*This is such a persistent problem that sometimes we’ll see a game and be so put off by the theme that we won’t give it a solid chance. The Possession is basically Evil Dead in game form and at first appears to rely heavily on gumpf like zombies and girls who look like they belong in The Ring, but is actually a solid, well-balanced game with some unique features and clever mechanics.

** Bob’s friendly robot boyfriend found it incredibly stressful, but then he is terrible at financial planning.

Steampunk Rally: A Rally Good Game!

Pairs well with: Gin on rough terrain (the rocks)
Traitor rating: 4/10 “I could race… or I could screw over Lizzy…” – (everyone)

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Each member of the Misery Farm had several favourite games to come out of Essen 2015. When pressed, all you can get out of us tends to be a pretty diplomatic and squirmy answer, along the lines of “well I loved so many of the games, I couldn’t possibly choose!” or “can’t I just say that I love all of them?” or “I CAN’T FREAKING DECIDE, LEAVE ME ALONE ALREADY”. We’re told this is similar to how some human adults feel about their children.

But if we were pressed to decide on a top list of games then we could probably all agree that Steampunk Rally has a pretty damn high spot. It’s one of the games we all actively sought out after Bob enticed a group of us in with her description:

DSC_0617_Fotor“Guys! We need to play Steampunk Rally next. It’s like the hipster Wacky Races, but you get to play as Marie Curie! Only she’s a ROBOT!”

Sold! Literally.

Now we’ve brought (several copies of) the game back to our humble homes the excitement hasn’t worn off.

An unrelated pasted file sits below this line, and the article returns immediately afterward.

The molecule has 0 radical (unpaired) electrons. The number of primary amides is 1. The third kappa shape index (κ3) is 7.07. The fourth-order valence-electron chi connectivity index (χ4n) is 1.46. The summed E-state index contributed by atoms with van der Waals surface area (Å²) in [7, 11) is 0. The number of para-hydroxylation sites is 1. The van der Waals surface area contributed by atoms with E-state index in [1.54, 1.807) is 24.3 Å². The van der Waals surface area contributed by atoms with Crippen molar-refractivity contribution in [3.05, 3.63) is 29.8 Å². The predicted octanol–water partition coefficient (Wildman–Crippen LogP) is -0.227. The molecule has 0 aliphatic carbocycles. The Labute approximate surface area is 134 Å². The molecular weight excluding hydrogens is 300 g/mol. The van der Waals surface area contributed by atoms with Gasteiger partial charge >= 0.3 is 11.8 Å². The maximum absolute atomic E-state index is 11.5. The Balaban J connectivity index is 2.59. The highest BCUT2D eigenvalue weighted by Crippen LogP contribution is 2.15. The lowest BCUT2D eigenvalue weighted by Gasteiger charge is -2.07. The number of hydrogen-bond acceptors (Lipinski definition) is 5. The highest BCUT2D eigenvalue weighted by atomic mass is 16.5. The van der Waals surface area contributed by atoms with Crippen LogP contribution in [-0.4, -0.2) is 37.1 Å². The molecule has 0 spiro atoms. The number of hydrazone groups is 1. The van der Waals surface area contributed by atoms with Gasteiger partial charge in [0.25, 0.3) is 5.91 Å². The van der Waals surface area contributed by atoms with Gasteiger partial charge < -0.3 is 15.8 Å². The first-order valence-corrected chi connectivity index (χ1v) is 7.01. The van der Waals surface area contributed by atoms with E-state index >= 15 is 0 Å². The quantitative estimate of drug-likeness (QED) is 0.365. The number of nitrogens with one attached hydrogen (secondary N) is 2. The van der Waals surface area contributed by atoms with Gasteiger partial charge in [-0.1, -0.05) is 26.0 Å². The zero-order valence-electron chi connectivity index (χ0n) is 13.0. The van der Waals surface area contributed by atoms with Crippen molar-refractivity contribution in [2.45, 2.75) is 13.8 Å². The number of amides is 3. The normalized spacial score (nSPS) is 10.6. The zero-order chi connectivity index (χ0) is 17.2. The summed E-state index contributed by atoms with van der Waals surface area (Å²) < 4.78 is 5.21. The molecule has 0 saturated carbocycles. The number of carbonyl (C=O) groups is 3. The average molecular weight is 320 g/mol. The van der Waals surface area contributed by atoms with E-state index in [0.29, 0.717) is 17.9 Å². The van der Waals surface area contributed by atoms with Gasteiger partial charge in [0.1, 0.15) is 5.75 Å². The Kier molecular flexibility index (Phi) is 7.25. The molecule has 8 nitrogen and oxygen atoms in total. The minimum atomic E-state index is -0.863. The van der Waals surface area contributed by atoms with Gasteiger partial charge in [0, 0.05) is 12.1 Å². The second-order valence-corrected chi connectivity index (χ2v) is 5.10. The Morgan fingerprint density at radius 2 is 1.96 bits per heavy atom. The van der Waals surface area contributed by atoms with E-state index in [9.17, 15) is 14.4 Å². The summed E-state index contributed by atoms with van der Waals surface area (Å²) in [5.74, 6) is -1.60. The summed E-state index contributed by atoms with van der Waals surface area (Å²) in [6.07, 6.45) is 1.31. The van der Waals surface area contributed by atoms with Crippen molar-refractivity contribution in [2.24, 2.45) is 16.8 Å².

To start off with, have we mentioned the characters? There are sixteen to choose from, all based on some of the coolest inventors that history has to offer. If you want a team of badass lady-racers (which you know very well your team of badass lady-journalists do), then you actually have a whole range of options! That’s right, A RANGE of female characters!

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Science!

This evening we plummed for Bob as Ada Lovelace, Briony as Marie Curie and Lizzy as Hertha Ayrton. Briony had conveniently hosted a steampunk Hallowe’en party in her house a few days beforehand, and being the cool kids we are we grabbed a few spare steampunky goggles strewn around and got our race on!

Each player gets their little chosen inventor card plus an additional unique card which, together, make up the start of your brilliant machine, which you’ll add bits to as the race goes on via a little valve symbol that lets you know more bits of machine can go there. Being the snazzy and intelligent inventors that you are you can easily unscrew some bits here and there and rearrange your machine as you go along, so you don’t need to worry too much about the order of placement (take that Galaxy Trucker!).